Jesse the King Pre Leadville 100 Post

Written by Jesse King, BodyZen Team Transform member

So, I am usually a pretty careful guy. Some may say cautious, but others may disagree. (I recently got called a thrillseeker. Not sure why, but that’s another story.) I have been in pretty heavy training since January for the Leadville 100 in mid-August. Thus, I have had that in the back of my mind when deciding how dare-devilish to be. Well, apparently with only 6 weeks until the race, all that went out the window. While traveling to visit some friends in St. Louis, I decided it would be a good idea to get some riding in at a bit higher elevation than I’m used to in Florida. All was good and we were having a great ride, until about 100 yards away from the car, on a tight switchback coming down a hill. I hit a rock that I was trying to avoid, promptly sliding my rear tire out and landing directly on my thumb. I don’t suggest it. There was not enough strength to support my weight and the result was a severe dislocation.
After an ER visit and hand specialist follow up, I was outfitted with my very own cast. Trouble is, its hard to grab a bike handlebar with no thumb. So, with 6 weeks left to train and prepare for Leadville, I was forced to spend all of my seat time on the trainer. Fun, I know.
Ramping up for a 8-12-hour race requires a lot of seat time. Previously, I had done a few hours on the trainer due to rain, childcare issues, or travel requirements without much trouble. But, coming up on my longest ride yet, 7 hours, I wasn’t really looking forward to it. Seven hours on a bike isn’t an easy task in any way, but at least on the trail you have scenery to look at, people to follow, the wind blowing on your face, the sun, the birds, the animals….you get the idea. However, when on the trainer, you get your living room.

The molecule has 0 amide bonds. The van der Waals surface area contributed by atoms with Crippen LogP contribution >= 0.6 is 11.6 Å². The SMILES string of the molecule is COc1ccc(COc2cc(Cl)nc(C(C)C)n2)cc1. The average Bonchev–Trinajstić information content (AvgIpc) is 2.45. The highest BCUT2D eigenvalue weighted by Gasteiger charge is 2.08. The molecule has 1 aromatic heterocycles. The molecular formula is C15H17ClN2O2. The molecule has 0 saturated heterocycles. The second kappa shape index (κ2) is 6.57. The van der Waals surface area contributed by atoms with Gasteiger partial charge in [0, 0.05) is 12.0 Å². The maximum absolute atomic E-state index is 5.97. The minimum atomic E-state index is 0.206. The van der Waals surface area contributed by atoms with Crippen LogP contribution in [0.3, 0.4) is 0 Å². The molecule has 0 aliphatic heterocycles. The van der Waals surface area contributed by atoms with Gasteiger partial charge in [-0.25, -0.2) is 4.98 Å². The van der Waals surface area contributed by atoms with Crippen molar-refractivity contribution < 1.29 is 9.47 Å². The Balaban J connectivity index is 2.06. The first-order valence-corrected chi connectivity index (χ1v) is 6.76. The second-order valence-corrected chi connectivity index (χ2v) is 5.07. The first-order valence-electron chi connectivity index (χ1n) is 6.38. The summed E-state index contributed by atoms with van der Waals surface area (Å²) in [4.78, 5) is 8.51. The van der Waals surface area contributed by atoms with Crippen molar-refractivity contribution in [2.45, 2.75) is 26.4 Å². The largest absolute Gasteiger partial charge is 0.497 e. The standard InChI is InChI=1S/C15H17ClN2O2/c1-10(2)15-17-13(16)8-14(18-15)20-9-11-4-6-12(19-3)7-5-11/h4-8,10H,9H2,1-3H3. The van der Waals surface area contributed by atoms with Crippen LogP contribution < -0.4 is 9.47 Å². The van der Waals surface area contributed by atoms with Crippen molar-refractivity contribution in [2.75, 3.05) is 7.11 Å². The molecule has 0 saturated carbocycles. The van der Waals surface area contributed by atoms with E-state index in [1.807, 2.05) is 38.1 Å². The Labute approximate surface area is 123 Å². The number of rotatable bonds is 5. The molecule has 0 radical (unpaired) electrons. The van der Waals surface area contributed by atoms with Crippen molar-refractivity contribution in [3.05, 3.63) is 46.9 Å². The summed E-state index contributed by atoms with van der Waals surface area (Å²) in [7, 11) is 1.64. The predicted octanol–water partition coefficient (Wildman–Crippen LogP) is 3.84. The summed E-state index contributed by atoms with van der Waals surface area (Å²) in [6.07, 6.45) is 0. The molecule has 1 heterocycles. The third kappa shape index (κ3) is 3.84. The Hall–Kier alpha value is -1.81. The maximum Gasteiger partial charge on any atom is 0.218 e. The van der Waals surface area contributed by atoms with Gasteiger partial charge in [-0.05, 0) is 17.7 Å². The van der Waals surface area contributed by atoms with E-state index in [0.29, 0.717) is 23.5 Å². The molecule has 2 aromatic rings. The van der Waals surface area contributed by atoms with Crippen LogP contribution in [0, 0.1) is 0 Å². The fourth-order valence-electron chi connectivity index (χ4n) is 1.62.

There is only so much Netflix you can watch and still stay on task. Bathroom breaks were a bit easier however, so thats always good. The kids (3.5-year-old twin boys) were a little funny though. They kept asking if I was still riding on my bike and why. That happened a few times throughout the time. They came and went, so there was some interaction, but being that the bike and trainer combination is pretty loud, its kinda hard to hear 3-year-olds unless they yell.
Its also a bit hard to simulate any type of course on a standard trainer. There is no elevation change in my living room, except maybe from carpet to tile, so I was forced to stroll through the gears every now and then to do what I could. No hills, no descents, nothing. It makes you become a bit creative when riding, for 2 reasons. One to occupy your mind for that long in the same space, and two for thinking about how you would react to the course and gear changes. Throwing it into low gear and standing up and rocking the trainer from left to right is a little daunting to the onlooker, but it just had to happen.
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